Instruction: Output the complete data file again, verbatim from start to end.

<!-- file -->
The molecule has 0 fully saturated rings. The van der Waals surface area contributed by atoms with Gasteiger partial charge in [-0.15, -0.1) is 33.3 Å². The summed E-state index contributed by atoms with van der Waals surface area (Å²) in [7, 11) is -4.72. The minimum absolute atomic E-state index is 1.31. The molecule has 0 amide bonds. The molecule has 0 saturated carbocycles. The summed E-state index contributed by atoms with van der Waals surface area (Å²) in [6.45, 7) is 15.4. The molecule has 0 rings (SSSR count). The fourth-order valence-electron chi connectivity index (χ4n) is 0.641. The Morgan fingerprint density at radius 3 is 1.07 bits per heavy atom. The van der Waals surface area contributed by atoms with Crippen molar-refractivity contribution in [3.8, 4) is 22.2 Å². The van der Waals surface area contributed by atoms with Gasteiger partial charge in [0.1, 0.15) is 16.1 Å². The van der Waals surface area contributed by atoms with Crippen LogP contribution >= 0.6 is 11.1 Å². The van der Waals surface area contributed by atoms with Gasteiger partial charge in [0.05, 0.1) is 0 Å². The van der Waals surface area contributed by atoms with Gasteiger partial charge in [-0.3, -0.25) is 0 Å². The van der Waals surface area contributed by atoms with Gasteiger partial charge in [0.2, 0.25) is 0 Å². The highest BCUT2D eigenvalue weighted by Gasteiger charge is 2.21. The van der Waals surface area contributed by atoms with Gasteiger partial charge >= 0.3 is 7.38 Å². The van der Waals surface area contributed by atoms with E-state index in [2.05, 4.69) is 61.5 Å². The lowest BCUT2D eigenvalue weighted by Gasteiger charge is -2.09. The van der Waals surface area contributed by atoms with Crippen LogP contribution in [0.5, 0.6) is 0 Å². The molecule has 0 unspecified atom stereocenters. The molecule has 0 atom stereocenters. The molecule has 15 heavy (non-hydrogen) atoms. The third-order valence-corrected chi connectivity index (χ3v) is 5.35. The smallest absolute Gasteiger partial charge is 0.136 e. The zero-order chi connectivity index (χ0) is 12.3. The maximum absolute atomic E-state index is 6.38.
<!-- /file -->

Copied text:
The molecule has 0 fully saturated rings. The van der Waals surface area contributed by atoms with Gasteiger partial charge in [-0.15, -0.1) is 33.3 Å². The summed E-state index contributed by atoms with van der Waals surface area (Å²) in [7, 11) is -4.72. The minimum absolute atomic E-state index is 1.31. The molecule has 0 amide bonds. The molecule has 0 saturated carbocycles. The summed E-state index contributed by atoms with van der Waals surface area (Å²) in [6.45, 7) is 15.4. The molecule has 0 rings (SSSR count). The fourth-order valence-electron chi connectivity index (χ4n) is 0.641. The Morgan fingerprint density at radius 3 is 1.07 bits per heavy atom. The van der Waals surface area contributed by atoms with Crippen molar-refractivity contribution in [3.8, 4) is 22.2 Å². The van der Waals surface area contributed by atoms with Gasteiger partial charge in [0.1, 0.15) is 16.1 Å². The van der Waals surface area contributed by atoms with Crippen LogP contribution >= 0.6 is 11.1 Å². The van der Waals surface area contributed by atoms with Gasteiger partial charge in [0.05, 0.1) is 0 Å². The van der Waals surface area contributed by atoms with Gasteiger partial charge in [-0.3, -0.25) is 0 Å². The van der Waals surface area contributed by atoms with Gasteiger partial charge in [0.2, 0.25) is 0 Å². The highest BCUT2D eigenvalue weighted by Gasteiger charge is 2.21. The van der Waals surface area contributed by atoms with Gasteiger partial charge >= 0.3 is 7.38 Å². The van der Waals surface area contributed by atoms with E-state index in [2.05, 4.69) is 61.5 Å². The lowest BCUT2D eigenvalue weighted by Gasteiger charge is -2.09. The van der Waals surface area contributed by atoms with Crippen LogP contribution in [0.5, 0.6) is 0 Å². The molecule has 0 unspecified atom stereocenters. The molecule has 0 atom stereocenters. The molecule has 15 heavy (non-hydrogen) atoms. The third-order valence-corrected chi connectivity index (χ3v) is 5.35. The smallest absolute Gasteiger partial charge is 0.136 e. The zero-order chi connectivity index (χ0) is 12.3. The maximum absolute atomic E-state index is 6.38.